New high-speed microscale 3D printing technique

27.03.2024 - The new scalable, high-resolution, 3D printing technique is based on roll-to-roll continuous liquid interface production.

3D-printed microscopic particles have applications in drug and vaccine delivery, microelectronics, microfluidics, and abrasives for intricate manufacturing. However, the need for precise coordination between light delivery, stage movement, and resin properties makes scalable fabrication of such custom microscale particles challenging. Now, researchers at Stanford University have introduced a more efficient processing technique that can print up to one million highly detailed and customizable microscale particles a day.

“We can now create much more complex shapes down to the microscopic scale, at speeds that have not been shown for particle fabrication previously, and out of a wide range of materials,” said Jason Kronenfeld, PhD candidate in the DeSimone lab at Stanford. This work builds on a printing technique known as continuous liquid interface produc­tion, or CLIP, introduced in 2015. CLIP uses UV light, projected in slices, to cure resin rapidly into the desired shape. The technique relies on an oxygen-permeable window above the UV light projector. This creates a “dead zone” that prevents liquid resin from curing and sticking to the window. As a result, delicate features can be cured without ripping each layer from a window, leading to faster particle printing.

“Using light to fabricate objects without molds opens up a whole new horizon in the particle world,” said Joseph DeSimone. “And we think doing it in a scalable manner leads to oppor­tunities for using these particles to drive the industries of the future. We’re excited about where this can lead and where others can use these ideas to advance their own aspirations.”

The process that these researchers invented for mass producing uniquely shaped particles that are smaller than the width of a human hair is reminiscent of an assembly line. It starts with a film that is carefully tensioned and then sent to the CLIP printer. At the printer, hundreds of shapes are printed at once onto the film and then the assembly line moves along to wash, cure, and remove the shapes – steps that can all be customized based on the shape and material involved. At the end, the empty film is rolled back up, giving the whole process the name roll-to-roll CLIP, or r2rCLIP. Prior to r2rCLIP, a batch of printed particles would need to be manually processed, a slow and labor-intensive process. The automation of r2rCLIP now enables unpre­cedented fabri­cation rates of up to one million particles per day.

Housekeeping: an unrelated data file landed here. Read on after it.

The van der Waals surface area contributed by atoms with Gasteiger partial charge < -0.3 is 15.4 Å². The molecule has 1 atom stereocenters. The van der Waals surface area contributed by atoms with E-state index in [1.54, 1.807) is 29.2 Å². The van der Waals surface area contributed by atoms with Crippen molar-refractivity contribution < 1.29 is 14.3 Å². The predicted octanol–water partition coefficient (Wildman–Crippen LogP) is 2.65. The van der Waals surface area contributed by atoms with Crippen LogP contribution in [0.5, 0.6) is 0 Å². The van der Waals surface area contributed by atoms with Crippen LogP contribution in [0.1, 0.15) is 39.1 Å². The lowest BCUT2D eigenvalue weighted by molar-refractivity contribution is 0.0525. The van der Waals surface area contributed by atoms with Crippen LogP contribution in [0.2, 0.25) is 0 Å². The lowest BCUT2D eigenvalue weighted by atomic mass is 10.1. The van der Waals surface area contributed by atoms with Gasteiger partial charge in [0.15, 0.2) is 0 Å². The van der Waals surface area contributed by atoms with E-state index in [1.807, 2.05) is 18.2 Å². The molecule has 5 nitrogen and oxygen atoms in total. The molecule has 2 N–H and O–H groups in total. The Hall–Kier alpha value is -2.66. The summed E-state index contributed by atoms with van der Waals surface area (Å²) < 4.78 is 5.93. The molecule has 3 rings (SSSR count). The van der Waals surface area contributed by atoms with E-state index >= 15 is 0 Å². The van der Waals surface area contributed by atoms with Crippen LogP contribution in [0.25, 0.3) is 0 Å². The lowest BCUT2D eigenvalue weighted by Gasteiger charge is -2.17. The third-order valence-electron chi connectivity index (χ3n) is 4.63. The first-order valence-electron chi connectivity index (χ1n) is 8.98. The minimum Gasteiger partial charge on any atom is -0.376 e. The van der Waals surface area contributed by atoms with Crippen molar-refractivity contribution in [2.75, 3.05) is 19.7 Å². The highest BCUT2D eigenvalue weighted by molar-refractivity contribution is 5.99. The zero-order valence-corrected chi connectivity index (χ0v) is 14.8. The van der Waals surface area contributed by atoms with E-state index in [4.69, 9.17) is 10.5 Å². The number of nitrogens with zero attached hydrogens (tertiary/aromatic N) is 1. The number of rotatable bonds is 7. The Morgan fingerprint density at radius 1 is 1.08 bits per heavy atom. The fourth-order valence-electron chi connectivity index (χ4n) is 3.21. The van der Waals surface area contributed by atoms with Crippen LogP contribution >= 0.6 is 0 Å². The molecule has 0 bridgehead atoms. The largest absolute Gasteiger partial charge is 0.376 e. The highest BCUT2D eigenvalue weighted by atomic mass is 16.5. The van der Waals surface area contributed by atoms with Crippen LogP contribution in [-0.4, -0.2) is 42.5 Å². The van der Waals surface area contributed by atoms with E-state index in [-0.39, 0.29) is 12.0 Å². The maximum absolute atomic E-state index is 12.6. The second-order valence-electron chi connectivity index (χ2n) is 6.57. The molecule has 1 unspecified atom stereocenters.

“You don’t buy stuff you can’t make,” said DeSimone. “The tools that most researchers use are tools for making prototypes and test beds, and to prove important points. My lab does trans­lational manu­facturing science – we develop tools that enable scale. This is one of the great examples of what that focus has meant for us.” There are tradeoffs in 3D printing of resolution versus speed. For instance, other 3D printing processes can print much smaller – on the nanometer scale – but are slower. And, of course, macro­scopic 3D printing has already gained a foothold in mass manufacturing, in the form of shoes, household goods, machine parts, football helmets, dentures, hearing aids, and more. This work addresses oppor­tunities in between those worlds.

“We’re navigating a precise balance between speed and resolution,” said Kronenfeld. “Our approach is distinc­tively capable of producing high-resolution outputs while preserving the fabri­cation pace required to meet the particle production volumes that experts consider essential for various appli­cations. Techniques with potential for translational impact must be feasibly adaptable from the research lab scale to that of industrial production.”

The researchers hope that the r2rCLIP process sees wide adoption by other researchers and industry. Beyond that, DeSimone believes that 3D printing as a field is quickly evolving past questions about the process and toward ambitions about the possi­bilities. “r2rCLIP is a founda­tional techno­logy,” said DeSimone. “But I do believe that we’re now entering a world focused on 3D products themselves more so than the process. These processes are becoming clearly valuable and useful. And now the question is: What are the high-value applications?”

For their part, the researchers have already experi­mented with producing both hard and soft particles, made of ceramics and of hydrogels. The first could see appli­cations in micro­electronics manu­facturing and the latter in drug delivery in the body. “There’s a wide array of appli­cations, and we’re just beginning to explore them,” said Maria Dulay, senior research scientist in the DeSimone lab. (Source: Stanford U.)

Reference: J. M. Kronenfeld et al.: Roll-to-roll, high-resolution 3D printing of shape-specific particles, Nature 627, 306 (2024); DOI: 10.1038/s41586-024-07061-4

Link: DeSimone Research Group, Dept. of Chemical Engineering, Stanford University, Stanford, USA

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